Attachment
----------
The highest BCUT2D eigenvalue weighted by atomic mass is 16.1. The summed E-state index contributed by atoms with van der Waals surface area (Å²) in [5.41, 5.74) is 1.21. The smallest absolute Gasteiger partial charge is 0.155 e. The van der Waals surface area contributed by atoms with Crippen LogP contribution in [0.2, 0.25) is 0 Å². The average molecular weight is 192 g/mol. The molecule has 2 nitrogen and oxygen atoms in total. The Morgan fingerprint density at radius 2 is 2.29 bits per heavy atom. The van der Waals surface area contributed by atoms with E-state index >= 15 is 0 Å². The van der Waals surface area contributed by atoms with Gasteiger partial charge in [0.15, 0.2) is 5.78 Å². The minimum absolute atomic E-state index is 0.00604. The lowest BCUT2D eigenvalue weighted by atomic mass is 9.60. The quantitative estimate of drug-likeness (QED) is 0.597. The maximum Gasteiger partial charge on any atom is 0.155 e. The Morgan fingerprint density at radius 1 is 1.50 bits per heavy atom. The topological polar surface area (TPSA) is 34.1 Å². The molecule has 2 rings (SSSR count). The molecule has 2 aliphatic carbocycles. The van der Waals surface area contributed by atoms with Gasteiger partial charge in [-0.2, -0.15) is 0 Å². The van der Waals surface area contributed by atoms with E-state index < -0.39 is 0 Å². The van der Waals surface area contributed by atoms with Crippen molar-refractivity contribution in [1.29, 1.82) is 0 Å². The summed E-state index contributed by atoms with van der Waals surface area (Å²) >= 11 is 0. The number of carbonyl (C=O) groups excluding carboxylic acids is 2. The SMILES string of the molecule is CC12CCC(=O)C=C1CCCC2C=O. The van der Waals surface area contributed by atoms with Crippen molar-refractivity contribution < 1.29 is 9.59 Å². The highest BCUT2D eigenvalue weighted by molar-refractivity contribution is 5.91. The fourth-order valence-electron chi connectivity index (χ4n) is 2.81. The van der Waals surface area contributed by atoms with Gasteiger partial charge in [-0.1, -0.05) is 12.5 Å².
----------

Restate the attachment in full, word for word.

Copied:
The highest BCUT2D eigenvalue weighted by atomic mass is 16.1. The summed E-state index contributed by atoms with van der Waals surface area (Å²) in [5.41, 5.74) is 1.21. The smallest absolute Gasteiger partial charge is 0.155 e. The van der Waals surface area contributed by atoms with Crippen LogP contribution in [0.2, 0.25) is 0 Å². The average molecular weight is 192 g/mol. The molecule has 2 nitrogen and oxygen atoms in total. The Morgan fingerprint density at radius 2 is 2.29 bits per heavy atom. The van der Waals surface area contributed by atoms with E-state index >= 15 is 0 Å². The van der Waals surface area contributed by atoms with Gasteiger partial charge in [0.15, 0.2) is 5.78 Å². The minimum absolute atomic E-state index is 0.00604. The lowest BCUT2D eigenvalue weighted by atomic mass is 9.60. The quantitative estimate of drug-likeness (QED) is 0.597. The maximum Gasteiger partial charge on any atom is 0.155 e. The Morgan fingerprint density at radius 1 is 1.50 bits per heavy atom. The topological polar surface area (TPSA) is 34.1 Å². The molecule has 2 rings (SSSR count). The molecule has 2 aliphatic carbocycles. The van der Waals surface area contributed by atoms with Gasteiger partial charge in [-0.2, -0.15) is 0 Å². The van der Waals surface area contributed by atoms with E-state index < -0.39 is 0 Å². The van der Waals surface area contributed by atoms with Crippen molar-refractivity contribution in [1.29, 1.82) is 0 Å². The summed E-state index contributed by atoms with van der Waals surface area (Å²) >= 11 is 0. The number of carbonyl (C=O) groups excluding carboxylic acids is 2. The SMILES string of the molecule is CC12CCC(=O)C=C1CCCC2C=O. The van der Waals surface area contributed by atoms with Crippen molar-refractivity contribution < 1.29 is 9.59 Å². The highest BCUT2D eigenvalue weighted by molar-refractivity contribution is 5.91. The fourth-order valence-electron chi connectivity index (χ4n) is 2.81. The van der Waals surface area contributed by atoms with Gasteiger partial charge in [-0.1, -0.05) is 12.5 Å².